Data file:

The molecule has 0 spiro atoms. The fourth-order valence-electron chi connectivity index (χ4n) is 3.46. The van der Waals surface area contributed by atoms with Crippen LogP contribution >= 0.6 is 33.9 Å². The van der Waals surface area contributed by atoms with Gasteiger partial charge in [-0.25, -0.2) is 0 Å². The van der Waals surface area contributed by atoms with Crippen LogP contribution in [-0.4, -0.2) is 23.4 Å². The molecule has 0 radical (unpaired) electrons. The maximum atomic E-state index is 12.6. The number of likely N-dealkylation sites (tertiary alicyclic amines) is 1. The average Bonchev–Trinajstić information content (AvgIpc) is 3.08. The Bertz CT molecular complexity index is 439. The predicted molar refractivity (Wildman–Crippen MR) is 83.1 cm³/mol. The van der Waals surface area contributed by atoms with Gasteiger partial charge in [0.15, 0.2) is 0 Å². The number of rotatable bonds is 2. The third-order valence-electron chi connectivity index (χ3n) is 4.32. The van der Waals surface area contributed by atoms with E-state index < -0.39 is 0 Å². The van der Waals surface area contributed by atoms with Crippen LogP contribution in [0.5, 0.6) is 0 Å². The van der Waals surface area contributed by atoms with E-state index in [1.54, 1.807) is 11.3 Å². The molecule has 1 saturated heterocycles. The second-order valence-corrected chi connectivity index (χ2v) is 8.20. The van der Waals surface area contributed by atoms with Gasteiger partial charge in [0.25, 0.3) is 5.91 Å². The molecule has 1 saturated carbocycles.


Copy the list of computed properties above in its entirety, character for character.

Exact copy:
The molecule has 0 spiro atoms. The fourth-order valence-electron chi connectivity index (χ4n) is 3.46. The van der Waals surface area contributed by atoms with Crippen LogP contribution >= 0.6 is 33.9 Å². The van der Waals surface area contributed by atoms with Gasteiger partial charge in [-0.25, -0.2) is 0 Å². The van der Waals surface area contributed by atoms with Crippen LogP contribution in [-0.4, -0.2) is 23.4 Å². The molecule has 0 radical (unpaired) electrons. The maximum atomic E-state index is 12.6. The number of likely N-dealkylation sites (tertiary alicyclic amines) is 1. The average Bonchev–Trinajstić information content (AvgIpc) is 3.08. The Bertz CT molecular complexity index is 439. The predicted molar refractivity (Wildman–Crippen MR) is 83.1 cm³/mol. The van der Waals surface area contributed by atoms with Gasteiger partial charge in [0.15, 0.2) is 0 Å². The number of rotatable bonds is 2. The third-order valence-electron chi connectivity index (χ3n) is 4.32. The van der Waals surface area contributed by atoms with E-state index < -0.39 is 0 Å². The van der Waals surface area contributed by atoms with Crippen LogP contribution in [0.5, 0.6) is 0 Å². The van der Waals surface area contributed by atoms with E-state index in [1.54, 1.807) is 11.3 Å². The molecule has 1 saturated heterocycles. The second-order valence-corrected chi connectivity index (χ2v) is 8.20. The van der Waals surface area contributed by atoms with Gasteiger partial charge in [0.25, 0.3) is 5.91 Å². The molecule has 1 saturated carbocycles.